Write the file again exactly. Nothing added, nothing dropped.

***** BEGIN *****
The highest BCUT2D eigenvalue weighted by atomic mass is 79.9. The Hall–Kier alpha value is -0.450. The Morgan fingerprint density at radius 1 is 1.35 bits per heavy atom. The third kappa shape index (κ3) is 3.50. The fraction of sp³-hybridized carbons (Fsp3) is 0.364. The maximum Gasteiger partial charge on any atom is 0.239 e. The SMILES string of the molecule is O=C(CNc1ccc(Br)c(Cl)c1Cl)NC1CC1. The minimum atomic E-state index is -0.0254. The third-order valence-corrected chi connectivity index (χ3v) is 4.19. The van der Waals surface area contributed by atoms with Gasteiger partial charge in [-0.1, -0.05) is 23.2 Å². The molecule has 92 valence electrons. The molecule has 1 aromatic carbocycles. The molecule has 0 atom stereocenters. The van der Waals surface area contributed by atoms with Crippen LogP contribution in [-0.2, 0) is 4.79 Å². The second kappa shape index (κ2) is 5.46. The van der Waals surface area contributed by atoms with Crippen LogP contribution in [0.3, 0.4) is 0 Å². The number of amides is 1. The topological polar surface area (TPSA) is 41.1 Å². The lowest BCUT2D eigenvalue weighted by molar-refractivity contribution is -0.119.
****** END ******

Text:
The highest BCUT2D eigenvalue weighted by atomic mass is 79.9. The Hall–Kier alpha value is -0.450. The Morgan fingerprint density at radius 1 is 1.35 bits per heavy atom. The third kappa shape index (κ3) is 3.50. The fraction of sp³-hybridized carbons (Fsp3) is 0.364. The maximum Gasteiger partial charge on any atom is 0.239 e. The SMILES string of the molecule is O=C(CNc1ccc(Br)c(Cl)c1Cl)NC1CC1. The minimum atomic E-state index is -0.0254. The third-order valence-corrected chi connectivity index (χ3v) is 4.19. The van der Waals surface area contributed by atoms with Gasteiger partial charge in [-0.1, -0.05) is 23.2 Å². The molecule has 92 valence electrons. The molecule has 1 aromatic carbocycles. The molecule has 0 atom stereocenters. The van der Waals surface area contributed by atoms with Crippen LogP contribution in [-0.2, 0) is 4.79 Å². The second kappa shape index (κ2) is 5.46. The van der Waals surface area contributed by atoms with Crippen LogP contribution in [0.3, 0.4) is 0 Å². The number of amides is 1. The topological polar surface area (TPSA) is 41.1 Å². The lowest BCUT2D eigenvalue weighted by molar-refractivity contribution is -0.119.